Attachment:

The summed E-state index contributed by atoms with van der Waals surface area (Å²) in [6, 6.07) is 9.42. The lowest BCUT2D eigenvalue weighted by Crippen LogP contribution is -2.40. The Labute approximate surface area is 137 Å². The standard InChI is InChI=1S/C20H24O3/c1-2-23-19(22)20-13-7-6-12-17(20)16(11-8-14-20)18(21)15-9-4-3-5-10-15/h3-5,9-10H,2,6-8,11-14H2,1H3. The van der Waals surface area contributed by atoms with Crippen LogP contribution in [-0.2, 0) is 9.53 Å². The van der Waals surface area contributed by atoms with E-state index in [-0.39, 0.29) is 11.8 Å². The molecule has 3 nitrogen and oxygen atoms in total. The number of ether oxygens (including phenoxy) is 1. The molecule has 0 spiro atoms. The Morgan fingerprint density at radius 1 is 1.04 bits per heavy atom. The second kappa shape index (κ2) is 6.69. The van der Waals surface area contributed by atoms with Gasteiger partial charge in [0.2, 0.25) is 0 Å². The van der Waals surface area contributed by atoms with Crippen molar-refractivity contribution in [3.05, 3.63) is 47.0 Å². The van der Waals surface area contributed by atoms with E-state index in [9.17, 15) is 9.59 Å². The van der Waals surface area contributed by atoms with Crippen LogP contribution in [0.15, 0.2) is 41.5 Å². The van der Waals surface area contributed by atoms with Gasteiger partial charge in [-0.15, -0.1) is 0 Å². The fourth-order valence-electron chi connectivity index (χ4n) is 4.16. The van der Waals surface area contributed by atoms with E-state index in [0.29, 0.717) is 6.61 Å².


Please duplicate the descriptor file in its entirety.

The summed E-state index contributed by atoms with van der Waals surface area (Å²) in [6, 6.07) is 9.42. The lowest BCUT2D eigenvalue weighted by Crippen LogP contribution is -2.40. The Labute approximate surface area is 137 Å². The standard InChI is InChI=1S/C20H24O3/c1-2-23-19(22)20-13-7-6-12-17(20)16(11-8-14-20)18(21)15-9-4-3-5-10-15/h3-5,9-10H,2,6-8,11-14H2,1H3. The van der Waals surface area contributed by atoms with Crippen LogP contribution in [-0.2, 0) is 9.53 Å². The van der Waals surface area contributed by atoms with E-state index in [-0.39, 0.29) is 11.8 Å². The molecule has 3 nitrogen and oxygen atoms in total. The number of ether oxygens (including phenoxy) is 1. The molecule has 0 spiro atoms. The Morgan fingerprint density at radius 1 is 1.04 bits per heavy atom. The second kappa shape index (κ2) is 6.69. The van der Waals surface area contributed by atoms with Gasteiger partial charge in [0.2, 0.25) is 0 Å². The van der Waals surface area contributed by atoms with Crippen molar-refractivity contribution in [3.05, 3.63) is 47.0 Å². The van der Waals surface area contributed by atoms with E-state index in [9.17, 15) is 9.59 Å². The van der Waals surface area contributed by atoms with Crippen LogP contribution in [0.15, 0.2) is 41.5 Å². The van der Waals surface area contributed by atoms with Gasteiger partial charge in [-0.15, -0.1) is 0 Å². The fourth-order valence-electron chi connectivity index (χ4n) is 4.16. The van der Waals surface area contributed by atoms with E-state index in [0.29, 0.717) is 6.61 Å².